Buir lake

Surface area: 90,476 ha
Elevation: 583-609 m

Protection status: Unprotected.

Site description: Buir is freshwater lake located on the border of the Mongolia in Khalkh soum territory, Dornod province. The northwestern small part of the lake belongs to China’s territory. Khalk River enters to the lake from its northeast, forming large wet meadow around confluence area. Shores at this part are flat and there grow dense reeds and rushes at the end of Khalkh River. Orshuun River flows out from the lake. The lake freezes over from November to April. There stretches about 500-1000 meters wide sand dunes along the southern and eastern shores of the lake, while there is stipe steppe away from here. There are several small lakes along the edge of the sand dunes. There also numerous small lakes in the east of the lake. Land degradation of the main area with reeds, where waterbirds live, poaching, overfishing, decrease of water level and poorly managed tourism are major threats to the site. The Buir Lake is included in Ramsar site.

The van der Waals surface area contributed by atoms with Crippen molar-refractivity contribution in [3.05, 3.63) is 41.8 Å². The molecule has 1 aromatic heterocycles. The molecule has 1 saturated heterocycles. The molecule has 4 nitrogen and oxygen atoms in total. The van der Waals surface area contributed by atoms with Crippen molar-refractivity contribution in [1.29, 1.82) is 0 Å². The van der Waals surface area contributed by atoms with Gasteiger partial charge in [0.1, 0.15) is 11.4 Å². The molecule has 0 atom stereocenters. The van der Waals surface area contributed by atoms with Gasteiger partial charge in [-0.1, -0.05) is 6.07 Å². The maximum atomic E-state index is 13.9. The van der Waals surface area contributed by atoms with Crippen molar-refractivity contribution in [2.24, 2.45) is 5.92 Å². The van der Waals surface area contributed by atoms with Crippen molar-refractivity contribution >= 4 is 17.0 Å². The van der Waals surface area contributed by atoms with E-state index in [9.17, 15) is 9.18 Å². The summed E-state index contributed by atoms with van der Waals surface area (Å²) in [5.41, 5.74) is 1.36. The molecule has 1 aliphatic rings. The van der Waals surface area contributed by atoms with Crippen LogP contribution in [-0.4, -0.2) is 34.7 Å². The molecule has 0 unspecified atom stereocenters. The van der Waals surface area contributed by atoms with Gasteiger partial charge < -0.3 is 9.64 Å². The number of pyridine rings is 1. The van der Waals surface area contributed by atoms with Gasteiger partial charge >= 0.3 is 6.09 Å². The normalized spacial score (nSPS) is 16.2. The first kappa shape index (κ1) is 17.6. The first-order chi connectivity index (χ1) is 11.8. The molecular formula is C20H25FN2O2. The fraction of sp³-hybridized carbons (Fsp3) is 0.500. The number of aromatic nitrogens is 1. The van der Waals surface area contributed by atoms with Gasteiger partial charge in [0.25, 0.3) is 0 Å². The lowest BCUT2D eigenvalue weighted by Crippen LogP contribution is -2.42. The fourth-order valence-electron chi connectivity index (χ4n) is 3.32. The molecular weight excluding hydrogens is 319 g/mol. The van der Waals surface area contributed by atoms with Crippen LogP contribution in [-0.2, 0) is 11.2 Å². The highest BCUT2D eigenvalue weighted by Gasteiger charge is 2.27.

Importance for birds: Globally threatened bird species such as Oriental Stork (Ciconia boyciana), Swan Goose (Anser cygnoides), Baikal Teal (Anas Formosa), Pallas’s Fish-eagle (Haliaeetus leucoryphus), Lesser Kestrel (Falco naumanni), Siberian Crane (Grus leucogeranus), White-naped Crane (G.vipio), Great Bustard (Otis tarda) and Relict Gull (Larus relictus) occur at the site. Bird species restricted to the Eurasian steppe and desert biomes occur here. Great Crested Grebe (Podiceps cristatus), Great Cormorant (Phalacrocorax carbo), Grey Heron (Ardea cinerea), Swan Goose (Anser cygnoides), Ruddy Shelduck (Tadorna ferruginea), Common Shelduck (T. tadorna) and Northern Lapwing (Vanellus vanellus) gather in flocks, exceeding 1% of their flyway populations.

Special flora and fauna: Mongolian Gazelle (Procapra gutturosa), Eurasian Otter (Lutra lutra) and Taimen (Hucho taimen), listed in International Red Data Book oocur at the site. Thousand of heads of Mongolian Gazelle graze here. A very rare Acorus colamus grow at the site.

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